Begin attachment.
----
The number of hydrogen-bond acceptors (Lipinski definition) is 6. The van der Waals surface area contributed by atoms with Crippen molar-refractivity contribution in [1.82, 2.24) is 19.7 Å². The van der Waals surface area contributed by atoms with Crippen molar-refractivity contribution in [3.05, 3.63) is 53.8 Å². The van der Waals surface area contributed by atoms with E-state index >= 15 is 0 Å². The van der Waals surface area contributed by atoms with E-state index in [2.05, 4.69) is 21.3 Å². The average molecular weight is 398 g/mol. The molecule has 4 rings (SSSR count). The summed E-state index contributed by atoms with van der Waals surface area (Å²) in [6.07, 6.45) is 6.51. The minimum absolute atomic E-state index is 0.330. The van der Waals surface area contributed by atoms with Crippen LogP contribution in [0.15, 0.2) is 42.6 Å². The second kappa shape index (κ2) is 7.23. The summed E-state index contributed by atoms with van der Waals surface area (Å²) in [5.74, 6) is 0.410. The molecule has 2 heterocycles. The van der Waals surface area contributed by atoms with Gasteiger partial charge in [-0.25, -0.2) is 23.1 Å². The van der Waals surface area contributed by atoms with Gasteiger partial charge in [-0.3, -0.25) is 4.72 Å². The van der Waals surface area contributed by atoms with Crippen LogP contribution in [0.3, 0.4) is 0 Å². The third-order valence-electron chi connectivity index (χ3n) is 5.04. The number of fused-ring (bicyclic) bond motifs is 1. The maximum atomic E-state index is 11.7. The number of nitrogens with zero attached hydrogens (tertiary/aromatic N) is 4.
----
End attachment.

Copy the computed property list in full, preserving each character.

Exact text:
The number of hydrogen-bond acceptors (Lipinski definition) is 6. The van der Waals surface area contributed by atoms with Crippen molar-refractivity contribution in [1.82, 2.24) is 19.7 Å². The van der Waals surface area contributed by atoms with Crippen molar-refractivity contribution in [3.05, 3.63) is 53.8 Å². The van der Waals surface area contributed by atoms with E-state index >= 15 is 0 Å². The van der Waals surface area contributed by atoms with E-state index in [2.05, 4.69) is 21.3 Å². The average molecular weight is 398 g/mol. The molecule has 4 rings (SSSR count). The summed E-state index contributed by atoms with van der Waals surface area (Å²) in [6.07, 6.45) is 6.51. The minimum absolute atomic E-state index is 0.330. The van der Waals surface area contributed by atoms with Crippen LogP contribution in [0.15, 0.2) is 42.6 Å². The second kappa shape index (κ2) is 7.23. The summed E-state index contributed by atoms with van der Waals surface area (Å²) in [5.74, 6) is 0.410. The molecule has 2 heterocycles. The van der Waals surface area contributed by atoms with Gasteiger partial charge in [-0.25, -0.2) is 23.1 Å². The van der Waals surface area contributed by atoms with Gasteiger partial charge in [-0.3, -0.25) is 4.72 Å². The van der Waals surface area contributed by atoms with Crippen LogP contribution in [0.3, 0.4) is 0 Å². The third-order valence-electron chi connectivity index (χ3n) is 5.04. The number of fused-ring (bicyclic) bond motifs is 1. The maximum atomic E-state index is 11.7. The number of nitrogens with zero attached hydrogens (tertiary/aromatic N) is 4.